• Climb Only: in such cases, only the instructor belays students.
  • Full Belay: in such cases, students belay other students using a top rope belay.
  • Participatory/Team Belay: in such cases, students participate in a belay team with an instructor belaying other students using a top rope style belay.
  • Auto Belay: mechanical fall protection system where student is connected to a self-retracting lanyard that controls their descent.

Skills must be taught in proper progression.

Activity and course elements that are introduced must be based on skills that are taught and appropriate for the developmental stage and experience of the students.

An introductory lesson must be an integral part of the program for all students.

The lesson must:

  • be identified as specific to the ascending lines being used
  • be identified as specific to the ascending device used
  • include instruction and repeat practice of:
    • correct use of harness
    • correct use of knots and tie-in points
    • concept of ascending
    • proper use of ascending device
    • general ascending principles
    • lowering/descending procedures

Students must be allowed to select a challenge at their comfort level, including the choice to not participate.

Teachers, instructors and supervisors must be aware of the possibility of peer pressure and make sure no student is coerced into participating.

Environmental Considerations

Before involving students in outdoor activity, teachers must take into consideration:

  • environmental conditions (temperature, weather, air quality, humidity, UV index, insects)
  • accessibility to adequate liquid replacement (personal water bottles, water fountains) and student hydration before, during and after physical activity
  • previous training and fitness level
  • length of time and intensity of physical activity

Students must be made aware of ways to protect themselves from environmental conditions (e.g. use of hats, sunscreen, sunglasses, personal water bottles, insect repellent, appropriate clothing).

Insect repellent and sunscreen must not be applied to palms of hands.

Students must receive instruction on safety procedures related to severe weather conditions (e.g., lightning, funnel clouds, severe winds, tornadoes [consult Appendix F - Lightning Protocol]).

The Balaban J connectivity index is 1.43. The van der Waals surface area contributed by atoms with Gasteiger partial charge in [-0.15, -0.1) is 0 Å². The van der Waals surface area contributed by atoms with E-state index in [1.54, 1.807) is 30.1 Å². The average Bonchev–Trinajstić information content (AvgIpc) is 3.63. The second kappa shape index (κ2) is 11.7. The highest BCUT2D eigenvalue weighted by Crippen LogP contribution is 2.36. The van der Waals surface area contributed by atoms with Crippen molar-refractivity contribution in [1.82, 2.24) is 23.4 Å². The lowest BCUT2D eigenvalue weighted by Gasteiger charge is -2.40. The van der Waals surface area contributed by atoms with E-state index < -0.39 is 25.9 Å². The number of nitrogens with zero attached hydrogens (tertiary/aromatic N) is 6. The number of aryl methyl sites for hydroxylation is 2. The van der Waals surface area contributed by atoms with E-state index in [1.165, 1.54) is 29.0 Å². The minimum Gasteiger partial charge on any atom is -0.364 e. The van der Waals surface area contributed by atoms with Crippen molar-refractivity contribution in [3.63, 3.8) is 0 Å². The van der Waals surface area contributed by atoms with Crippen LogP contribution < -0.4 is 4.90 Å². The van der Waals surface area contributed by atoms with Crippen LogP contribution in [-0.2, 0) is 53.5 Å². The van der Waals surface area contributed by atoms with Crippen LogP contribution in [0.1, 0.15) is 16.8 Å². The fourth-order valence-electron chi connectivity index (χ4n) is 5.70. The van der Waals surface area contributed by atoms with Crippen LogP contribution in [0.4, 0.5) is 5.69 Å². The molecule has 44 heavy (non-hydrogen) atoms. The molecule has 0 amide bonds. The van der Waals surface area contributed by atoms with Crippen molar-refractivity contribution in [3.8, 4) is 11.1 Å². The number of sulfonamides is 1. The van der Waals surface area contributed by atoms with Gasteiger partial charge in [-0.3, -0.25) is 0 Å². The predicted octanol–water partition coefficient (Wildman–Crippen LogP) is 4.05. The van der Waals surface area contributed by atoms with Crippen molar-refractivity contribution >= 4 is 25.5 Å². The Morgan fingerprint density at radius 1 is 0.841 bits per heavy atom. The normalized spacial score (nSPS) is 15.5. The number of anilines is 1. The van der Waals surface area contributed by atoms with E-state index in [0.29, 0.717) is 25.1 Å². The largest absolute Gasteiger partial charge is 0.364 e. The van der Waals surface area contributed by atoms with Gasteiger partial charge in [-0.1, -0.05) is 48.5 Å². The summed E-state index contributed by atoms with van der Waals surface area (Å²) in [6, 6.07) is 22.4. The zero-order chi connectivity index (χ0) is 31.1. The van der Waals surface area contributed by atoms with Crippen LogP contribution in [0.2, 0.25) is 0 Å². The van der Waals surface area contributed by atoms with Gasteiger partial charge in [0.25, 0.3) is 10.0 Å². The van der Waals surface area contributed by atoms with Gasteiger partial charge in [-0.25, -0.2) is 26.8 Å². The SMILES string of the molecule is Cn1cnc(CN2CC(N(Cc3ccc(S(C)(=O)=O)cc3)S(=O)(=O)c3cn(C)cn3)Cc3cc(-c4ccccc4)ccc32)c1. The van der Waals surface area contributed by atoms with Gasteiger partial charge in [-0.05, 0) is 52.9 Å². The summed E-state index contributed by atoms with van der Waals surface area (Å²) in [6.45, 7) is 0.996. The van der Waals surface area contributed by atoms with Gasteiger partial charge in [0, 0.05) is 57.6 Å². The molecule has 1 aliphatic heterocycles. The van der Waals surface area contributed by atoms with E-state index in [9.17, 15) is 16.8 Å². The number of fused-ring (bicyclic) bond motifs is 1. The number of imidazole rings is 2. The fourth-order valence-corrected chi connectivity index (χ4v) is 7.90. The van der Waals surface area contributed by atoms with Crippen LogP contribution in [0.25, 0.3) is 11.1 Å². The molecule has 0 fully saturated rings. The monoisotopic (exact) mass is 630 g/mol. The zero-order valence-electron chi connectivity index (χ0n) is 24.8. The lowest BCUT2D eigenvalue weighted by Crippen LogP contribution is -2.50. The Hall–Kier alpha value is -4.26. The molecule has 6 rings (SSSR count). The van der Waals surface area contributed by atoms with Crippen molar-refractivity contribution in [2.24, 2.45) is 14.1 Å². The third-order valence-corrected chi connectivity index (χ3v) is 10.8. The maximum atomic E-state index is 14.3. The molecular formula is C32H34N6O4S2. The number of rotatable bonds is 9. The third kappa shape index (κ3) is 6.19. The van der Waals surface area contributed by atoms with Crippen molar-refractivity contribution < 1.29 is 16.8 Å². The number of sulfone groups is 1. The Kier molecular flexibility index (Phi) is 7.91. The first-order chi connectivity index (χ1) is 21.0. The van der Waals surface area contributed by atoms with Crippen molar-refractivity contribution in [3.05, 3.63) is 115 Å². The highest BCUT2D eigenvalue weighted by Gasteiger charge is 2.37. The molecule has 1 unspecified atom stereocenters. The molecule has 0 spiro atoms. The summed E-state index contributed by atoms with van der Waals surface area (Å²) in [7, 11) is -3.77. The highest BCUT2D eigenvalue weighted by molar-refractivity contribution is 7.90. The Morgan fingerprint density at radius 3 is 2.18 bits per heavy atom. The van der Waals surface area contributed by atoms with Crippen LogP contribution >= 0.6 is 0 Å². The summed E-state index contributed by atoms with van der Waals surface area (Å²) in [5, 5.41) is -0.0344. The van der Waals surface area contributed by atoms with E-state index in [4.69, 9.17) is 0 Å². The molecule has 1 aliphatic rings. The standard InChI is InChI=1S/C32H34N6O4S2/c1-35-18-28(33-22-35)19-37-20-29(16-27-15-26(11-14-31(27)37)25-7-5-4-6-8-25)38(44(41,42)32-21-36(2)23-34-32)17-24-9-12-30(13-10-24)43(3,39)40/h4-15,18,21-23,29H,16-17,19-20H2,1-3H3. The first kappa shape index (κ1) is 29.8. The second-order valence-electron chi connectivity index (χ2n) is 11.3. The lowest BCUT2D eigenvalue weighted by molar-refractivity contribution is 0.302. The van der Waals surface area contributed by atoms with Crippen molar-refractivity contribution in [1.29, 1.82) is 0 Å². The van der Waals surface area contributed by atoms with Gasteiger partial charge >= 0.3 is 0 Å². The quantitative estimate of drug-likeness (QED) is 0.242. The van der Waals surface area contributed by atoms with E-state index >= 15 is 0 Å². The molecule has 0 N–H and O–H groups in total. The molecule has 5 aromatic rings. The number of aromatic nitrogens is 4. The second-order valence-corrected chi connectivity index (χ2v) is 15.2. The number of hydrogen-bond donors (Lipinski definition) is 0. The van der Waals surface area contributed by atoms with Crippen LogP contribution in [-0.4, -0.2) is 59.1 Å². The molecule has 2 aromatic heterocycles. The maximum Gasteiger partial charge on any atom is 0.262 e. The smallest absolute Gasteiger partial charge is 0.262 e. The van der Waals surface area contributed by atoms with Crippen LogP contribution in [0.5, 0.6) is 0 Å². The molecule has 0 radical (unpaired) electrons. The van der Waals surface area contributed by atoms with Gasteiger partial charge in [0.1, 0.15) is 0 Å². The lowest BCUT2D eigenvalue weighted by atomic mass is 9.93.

Supervision

On site supervision by both a teacher and qualified instructor(s) who must be present for all aspects of the program.

Supervision Ratios Applicable to All Installations

Introductory lesson: 1 instructor per 6 students

After introductory lesson: Grades 4 to 8 – 1 instructor per 12 students

Qualifications Applicable to All Installations

Instructors must be trained in, understand, demonstrate, and adhere to a directly relevant skill set for Ascending Lines.

A relevant skill set is a described set of skills developed by recognized climbing professionals.

All instructors must be at least 18 years of age or older to teach the introductory lesson and/or be an instructor.

Qualifications Applicable to Permanent School Sites

Instructors for permanent school sites must hold a current certificate (within the last 3 years), demonstrating successful completion of a training workshop that directly addresses the climbing activities they are teaching.

Students who have been trained and can demonstrate the required instructor skills and who are 16 years of age or older can assist with instruction but must be directly supervised by a qualified teacher instructor.

First Aid and Emergency Action Plan

On school site: Follow the school’s emergency action plan including accessibility to a vehicle for transportation of a student to hospital (consult Appendix E - Emergency Action Plan).

Off site: At least one instructor or an individual responsible for providing first aid must have current First Aid qualifications equivalent to or exceeding St. John Ambulance Emergency First Aid with CPR Level C + AED.

Also see Generic Section to view complete safety requirements.

Climbing - Bouldering/Traverse Climbing Wall

Elementary - Curricular 2017

Portable Installation on School Site, Permanent Installation on School Site, Permanent Installation on Commercial Site

Bouldering Walls: Students combine vertical and horizontal movement on relatively low, artificial climbing walls, un-roped, protected by thick matting, which may include large overhangs and caves. In situations where the falling climber may injure a spotter (e.g., the wall angle is steep and/or the climber is high), a spotter must not be used.

Traverse Walls: Students move mainly horizontally rather than vertically on relatively low, mainly flat, artificial climbing walls, un-roped, protected by matting, and may be assisted by spotters.

Outdoor bouldering on natural rock is not permissible.

Also consult Climbing – General Procedures.

This activity page must be presented to the activity provider prior to the activity taking place. The activity provider must meet the minimum requirements listed on this page. For more information on planning trips using outside providers, consult Appendix O - Outside Activity Providers.